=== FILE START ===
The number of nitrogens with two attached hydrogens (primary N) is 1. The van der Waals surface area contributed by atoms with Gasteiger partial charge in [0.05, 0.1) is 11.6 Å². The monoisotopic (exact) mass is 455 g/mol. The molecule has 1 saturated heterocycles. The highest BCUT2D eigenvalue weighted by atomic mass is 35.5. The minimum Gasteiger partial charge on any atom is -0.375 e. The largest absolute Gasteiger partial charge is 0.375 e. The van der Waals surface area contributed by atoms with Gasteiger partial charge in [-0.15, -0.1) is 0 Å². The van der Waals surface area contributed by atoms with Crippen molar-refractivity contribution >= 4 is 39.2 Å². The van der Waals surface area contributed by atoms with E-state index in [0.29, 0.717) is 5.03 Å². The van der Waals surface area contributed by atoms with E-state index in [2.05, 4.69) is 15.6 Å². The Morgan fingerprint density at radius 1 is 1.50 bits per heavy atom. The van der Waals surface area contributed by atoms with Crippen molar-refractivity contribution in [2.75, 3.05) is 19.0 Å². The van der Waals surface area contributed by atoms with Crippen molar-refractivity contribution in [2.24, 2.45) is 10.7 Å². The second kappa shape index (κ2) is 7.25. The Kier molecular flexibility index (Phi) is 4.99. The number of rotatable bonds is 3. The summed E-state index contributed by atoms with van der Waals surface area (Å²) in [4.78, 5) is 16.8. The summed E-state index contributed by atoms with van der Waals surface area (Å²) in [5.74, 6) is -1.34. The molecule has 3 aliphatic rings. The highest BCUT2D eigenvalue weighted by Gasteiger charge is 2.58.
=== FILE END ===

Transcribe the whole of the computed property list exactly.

The number of nitrogens with two attached hydrogens (primary N) is 1. The van der Waals surface area contributed by atoms with Gasteiger partial charge in [0.05, 0.1) is 11.6 Å². The monoisotopic (exact) mass is 455 g/mol. The molecule has 1 saturated heterocycles. The highest BCUT2D eigenvalue weighted by atomic mass is 35.5. The minimum Gasteiger partial charge on any atom is -0.375 e. The largest absolute Gasteiger partial charge is 0.375 e. The van der Waals surface area contributed by atoms with Gasteiger partial charge in [-0.15, -0.1) is 0 Å². The van der Waals surface area contributed by atoms with Crippen molar-refractivity contribution >= 4 is 39.2 Å². The van der Waals surface area contributed by atoms with E-state index in [0.29, 0.717) is 5.03 Å². The van der Waals surface area contributed by atoms with E-state index in [2.05, 4.69) is 15.6 Å². The Morgan fingerprint density at radius 1 is 1.50 bits per heavy atom. The van der Waals surface area contributed by atoms with Crippen molar-refractivity contribution in [2.75, 3.05) is 19.0 Å². The van der Waals surface area contributed by atoms with Crippen molar-refractivity contribution in [2.24, 2.45) is 10.7 Å². The second kappa shape index (κ2) is 7.25. The Kier molecular flexibility index (Phi) is 4.99. The number of rotatable bonds is 3. The summed E-state index contributed by atoms with van der Waals surface area (Å²) in [4.78, 5) is 16.8. The summed E-state index contributed by atoms with van der Waals surface area (Å²) in [5.74, 6) is -1.34. The molecule has 3 aliphatic rings. The highest BCUT2D eigenvalue weighted by Gasteiger charge is 2.58.